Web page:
At the same time, 2000-01 also marked the beginning of managed democracy and the power vertical. Many candidates began to be routinely selected ahead of time for victory in regional elections, to the chagrin of voters. Take, for instance, the early gubernatorial election in Primorye in May 2001. In the first round of voting, Viktor Cherepkov took second place with 20.2 percent of the votes and qualified for a runoff with entrepreneur Sergei Darkin, who won slightly more votes, with 23.94 percent. Yet the presidential envoy to the Far Eastern Federal District, General Konstantin Pulkovsky, was backing his own candidate, his deputy Gennady Apanasenko, who came in third in the first round. And suddenly, on June 14, 2001, an independent court ruled that Cherepkov should be disqualified, and the second candidate for the runoff became none other than Apanasenko. Thus, in the second round, "against all" won 33.68 percent, while Darkin won with 40.18 percent.

Something similar happened in Primorye during the mayoral elections in Vladivostok last summer. In the first round in June 2004, Vladimir Nikolayev, who was supported by Governor Darkin and United Russia, got 26.79 percent, while Cherepkov came in a very close second with 26.37 percent. Importantly, Cherepkov was shadowed by a mystery candidate that had the same last name and also came in last at the polls, but not without taking 1.21 percent of the vote and undermining Viktor Cherepkov's results. Then, about a week later, another independent court ruled in favor of the city elections commission's request to remove Cherepkov from the ballot. Nikolayev won after getting 53 percent of the vote according to official statistics. His rival received 9 percent, and "against all" received 36 percent.

The difference between elections where the main political forces are represented and those where authorities have blocked certain candidates is obvious. For instance, "against all" won only 3.3 percent of the votes cast according to party lists in the 1999 Duma elections. In the 2000 presidential election, "against all" took just 1.88 percent, in the 2003 Duma elections 4.7 percent and in the 2004 presidential election 3.45 percent.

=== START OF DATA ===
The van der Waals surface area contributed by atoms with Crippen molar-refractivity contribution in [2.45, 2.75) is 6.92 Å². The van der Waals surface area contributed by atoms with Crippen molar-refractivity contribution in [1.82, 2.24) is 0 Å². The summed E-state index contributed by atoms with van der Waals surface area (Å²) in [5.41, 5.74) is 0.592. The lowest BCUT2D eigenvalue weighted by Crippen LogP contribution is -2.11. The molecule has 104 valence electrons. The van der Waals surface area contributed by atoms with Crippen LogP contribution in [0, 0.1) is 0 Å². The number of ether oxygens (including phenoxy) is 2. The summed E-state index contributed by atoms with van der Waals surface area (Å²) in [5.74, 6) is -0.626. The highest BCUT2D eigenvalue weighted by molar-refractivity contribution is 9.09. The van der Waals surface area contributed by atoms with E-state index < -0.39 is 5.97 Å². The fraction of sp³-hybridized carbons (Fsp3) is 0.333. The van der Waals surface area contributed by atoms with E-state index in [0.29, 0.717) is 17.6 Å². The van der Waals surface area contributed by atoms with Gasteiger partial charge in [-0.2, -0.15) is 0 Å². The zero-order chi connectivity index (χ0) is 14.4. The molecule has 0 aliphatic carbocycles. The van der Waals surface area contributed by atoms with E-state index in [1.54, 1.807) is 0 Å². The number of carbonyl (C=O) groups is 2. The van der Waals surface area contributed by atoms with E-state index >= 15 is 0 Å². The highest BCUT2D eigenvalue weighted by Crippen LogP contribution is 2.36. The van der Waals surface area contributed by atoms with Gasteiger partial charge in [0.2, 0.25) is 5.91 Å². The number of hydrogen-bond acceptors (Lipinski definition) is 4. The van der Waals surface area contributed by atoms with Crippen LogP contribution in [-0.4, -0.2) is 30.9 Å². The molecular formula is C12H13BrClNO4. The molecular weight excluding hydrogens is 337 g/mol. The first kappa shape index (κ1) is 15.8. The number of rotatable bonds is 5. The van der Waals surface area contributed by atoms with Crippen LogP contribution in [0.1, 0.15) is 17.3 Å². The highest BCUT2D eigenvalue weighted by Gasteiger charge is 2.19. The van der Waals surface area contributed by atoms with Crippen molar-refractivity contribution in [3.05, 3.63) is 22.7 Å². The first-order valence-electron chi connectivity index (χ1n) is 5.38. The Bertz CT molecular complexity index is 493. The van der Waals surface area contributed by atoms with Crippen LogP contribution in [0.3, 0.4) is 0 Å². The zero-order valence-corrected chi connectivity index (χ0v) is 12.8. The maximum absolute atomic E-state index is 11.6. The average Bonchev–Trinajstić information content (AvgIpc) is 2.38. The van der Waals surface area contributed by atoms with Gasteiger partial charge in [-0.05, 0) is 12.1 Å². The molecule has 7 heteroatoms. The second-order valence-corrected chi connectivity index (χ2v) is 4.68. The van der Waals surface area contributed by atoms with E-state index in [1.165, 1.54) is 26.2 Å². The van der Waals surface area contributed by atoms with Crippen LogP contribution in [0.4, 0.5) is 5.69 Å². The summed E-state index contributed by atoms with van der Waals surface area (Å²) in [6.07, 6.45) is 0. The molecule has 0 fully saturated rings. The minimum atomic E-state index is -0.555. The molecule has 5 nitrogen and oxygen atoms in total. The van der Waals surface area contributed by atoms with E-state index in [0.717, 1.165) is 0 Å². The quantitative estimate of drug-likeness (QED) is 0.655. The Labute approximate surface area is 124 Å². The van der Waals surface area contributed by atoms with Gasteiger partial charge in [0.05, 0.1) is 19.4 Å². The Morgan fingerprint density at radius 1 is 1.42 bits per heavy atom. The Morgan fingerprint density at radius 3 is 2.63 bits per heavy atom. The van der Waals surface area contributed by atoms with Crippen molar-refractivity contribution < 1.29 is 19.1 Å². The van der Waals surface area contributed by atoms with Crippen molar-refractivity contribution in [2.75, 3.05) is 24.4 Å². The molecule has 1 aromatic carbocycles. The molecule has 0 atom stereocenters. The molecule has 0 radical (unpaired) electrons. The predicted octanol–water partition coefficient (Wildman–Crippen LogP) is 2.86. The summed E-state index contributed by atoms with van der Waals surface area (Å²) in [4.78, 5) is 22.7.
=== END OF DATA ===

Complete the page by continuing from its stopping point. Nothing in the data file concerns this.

In regional parliamentary elections, if the local elections commission --which is usually under the thumb of the governor, no matter what the head of the Central Elections Commission, Alexander Veshnyakov, might say -- keeps a certain significant party off the ballot, then "against all" will become the main focal point for opposition. Earlier this year, Rodina's registration was denied in the Vladimir region. As a result, "against all" got 18 percent in the March election, coming in third after United Russia and the Communist Party with a turnout of only 30 percent. In the Magadan region, where authorities refused to allow the regional coalition Our Land Is Kolyma -- which united Yabloko, the Union of Right Forces and the Democratic Party -- to run in the May 2005 elections, "against all" won 15.85 percent of the vote, with 36.34 percent of voters turning up at the polls.

When less important political parties are barred from running, which happens very frequently, as these small fry could still potentially take votes away from United Russia, the results for "against all" are not as clear-cut but still noticeable. In the Bryansk region, officials refused to allow a coalition formed by the People's Will and the Democratic Party to participate in the December 2004 election. "Against all" won 11.65 percent. In the Voronezh region, where the small Agrarian Party was kept off the ballot this March, "against all" gained 11.88 percent with a turnout of 49.5 percent.

Clearly, if disgruntled voters no longer have the option to cast a vote against all the candidates on the ballot, they are unlikely to bother voting at all. Yet this prospect does not seem to faze the presidential administration one bit. The fewer angry voters who go to the polls, the higher the percentage of satisfied voters who will cast their ballots for the "right" candidates.

Vladimir Pribylovsky, president of the Panorama think tank, contributed this comment to The Moscow Times.